Stocks jumped Monday with the Dow rising 1.4% to 10,753 and the S&P gaining 1.5% to 1143, its highest close in four months. The S&P eclipsing 1130 for the first time since late June would seem to confirm the long-awaited technical breakout for the index, and could pull many reluctant investors off the sidelines. "Many automatic buy and sell orders are set around market milestones such as these, and investors watch those levels closely for clues about which way the market may go next," the AP reports.
But the wise move now is to sell this recent rally, says Robert Prechter, president of Elliott Wave International. "I think we're getting ready for another leg on the downside," Prechter says, citing evidence of what he says are extreme levels of optimism, including:
- The most-recent AAII poll shows bearish sentiment at 24%, less than at the Dow's peak in October 2007.
- Mutual fund cash positions being at record lows, which Prechter says should be taken at "face value" rather than the result of massive redemptions from equity mutual funds.
- The TRIN Index (a breadth indicator) at one of its lowest levels in recent years, indicating extreme buying pressure of stocks at 52-week highs, i.e. investors chasing momentum/performance.
In addition, Prechter notes volume has been punk during the rally in recent weeks a sign, to him, that buyers lack conviction. The veteran market-watcher says the current environment is similar to the 1930-31 period. "The market can make its high while optimism makes a peak despite the fact you're going stair-step lower," he says. "What we had in May with the ‘flash crash' was the first wave down."
Prechter predicts these periods of downturns sandwiched around 4-5 months of recovery "where people think we've hit the bottom" is likely to "go one for quite a long time" until a true bottom is reached well below the March 2009 lows, much less today's levels.
NBER: Double Dip or Banana Split?
by Rick Davis - Consumer Metrics Institute
We founded the Consumer Metrics Institute precisely because we felt that the economic bureaucrats in Washington were out of touch with the economy that most of us live in. They remind us of those patients sitting in wheelchairs in the "memory impaired" wards at nursing homes: with crystal clear recall of 1937 but no clue about what they ate for breakfast. Thank you, NBER, for making our case.
In contrast, we measure what consumers are actually doing on a daily basis. If, for the sake of argument, we accept that we are not experiencing just "one big scoop," but rather a "double dip" (thereby making the 1930's a "banana split"), we can show evidence that the first dip ended early in 2009. Arguably, we've been monitoring in real-time what could be viewed as two independent consumer demand contraction events that were separated by a stimulus induced "sugar high" last summer. If so, the first dip is ancient history. What is important now is future course of the second dip -- which may just now be revealing itself.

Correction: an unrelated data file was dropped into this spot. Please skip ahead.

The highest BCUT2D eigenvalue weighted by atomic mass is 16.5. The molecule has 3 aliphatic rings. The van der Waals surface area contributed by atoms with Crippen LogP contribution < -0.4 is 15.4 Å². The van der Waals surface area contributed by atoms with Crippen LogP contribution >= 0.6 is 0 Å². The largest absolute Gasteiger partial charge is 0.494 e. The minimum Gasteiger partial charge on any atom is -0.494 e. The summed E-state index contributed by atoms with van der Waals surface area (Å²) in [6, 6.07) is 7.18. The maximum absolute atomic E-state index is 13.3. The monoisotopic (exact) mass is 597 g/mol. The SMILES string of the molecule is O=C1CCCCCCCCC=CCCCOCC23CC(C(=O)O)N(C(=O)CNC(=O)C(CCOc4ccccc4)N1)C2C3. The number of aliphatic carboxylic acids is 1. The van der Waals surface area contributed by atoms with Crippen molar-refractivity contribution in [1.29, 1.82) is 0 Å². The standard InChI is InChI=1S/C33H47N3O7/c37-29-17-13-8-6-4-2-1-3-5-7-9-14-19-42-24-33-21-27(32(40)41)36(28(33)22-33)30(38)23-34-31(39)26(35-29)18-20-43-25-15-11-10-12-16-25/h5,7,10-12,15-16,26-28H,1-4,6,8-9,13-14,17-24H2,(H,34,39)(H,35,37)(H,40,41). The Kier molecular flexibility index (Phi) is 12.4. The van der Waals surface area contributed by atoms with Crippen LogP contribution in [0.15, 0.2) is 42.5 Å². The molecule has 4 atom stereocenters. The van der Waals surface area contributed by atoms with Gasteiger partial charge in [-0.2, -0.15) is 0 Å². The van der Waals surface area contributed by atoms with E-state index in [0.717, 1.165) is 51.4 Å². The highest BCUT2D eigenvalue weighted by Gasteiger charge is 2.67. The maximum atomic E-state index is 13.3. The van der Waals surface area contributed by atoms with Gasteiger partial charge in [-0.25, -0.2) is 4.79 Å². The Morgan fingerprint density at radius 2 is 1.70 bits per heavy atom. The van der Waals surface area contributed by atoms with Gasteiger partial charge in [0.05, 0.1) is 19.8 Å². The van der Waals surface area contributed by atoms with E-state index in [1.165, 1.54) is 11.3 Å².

We are far enough "up-stream" in the economic cycle that we can measure changes in consumer demand for discretionary durable goods long before those changes flow "down-stream" to the factories and the GDP. From our up-stream vantage point the "double dip" is not hypothetical, but rather something that we have been watching unfold on a daily basis since January. Now, for the first time, we may have measured what will be the worst of the second dip when it eventually hits the factories -- all because, ironically, our data has started to improve.
Over the 45 days from August 1 to September 15, our Weighted Composite Index has improved substantially, rising from recording a year-over-year contraction rate in excess of 9% to recently registering a contraction rate much nearer to 3%. This is the largest positive movement that we have seen since late 2009. That said, it is important to remember that consumer demand for discretionary durable goods is still contracting, albeit at a slower rate. But the improvement has stopped (at least temporarily) the decline of our 91-day trailing quarter average (our Daily Growth Index):
(Click on chart for fuller resolution)
Our Daily Growth Index reached a -5.86% contraction rate on September 12, which was fully 97% as bad as the worst contraction rate reached during the "Great Recession of 2008" (-6.02% on August 29, 2008). A calendar quarter of comparable GDP growth has occurred among only 1.29% of all quarters of U.S. GDP growth recorded by the Bureau of Economic Analysis of the U.S. Department of Commerce, since the spring of 1947. This corresponds to level of contraction that should be expected only once in 19.4 years, and it comes close on the heels of the 2008 contraction that should occur only once in every 21.4 years.
One of the tools that we have used to monitor the 2010 contraction event is a chart that we call our "Contraction Watch," which overlays graphically the day-by-day progression of the current 2010 contraction onto the "Great Recession of 2008":
(Click on chart for fuller resolution)
In the above chart the two contractions are aligned on the left margin at the first day during each event that our Daily Growth Index went negative, and they progress day-by-day to the right, tracing out the daily rate of contraction. This chart conveys important information about the 2010 event, in particular how it differs in profile from the "Great Recession of 2008." It has now lasted three weeks longer than the "Great Recession" and is perhaps only just now forming a bottom. Furthermore, that bottom is very nearly as low as the one experienced in 2008. Even if the 2010 contraction immediately starts to retrace the recovery pattern seen in 2008, we should expect at least another 120 days or so of net contraction before the consumer portion of the economy is growing once again.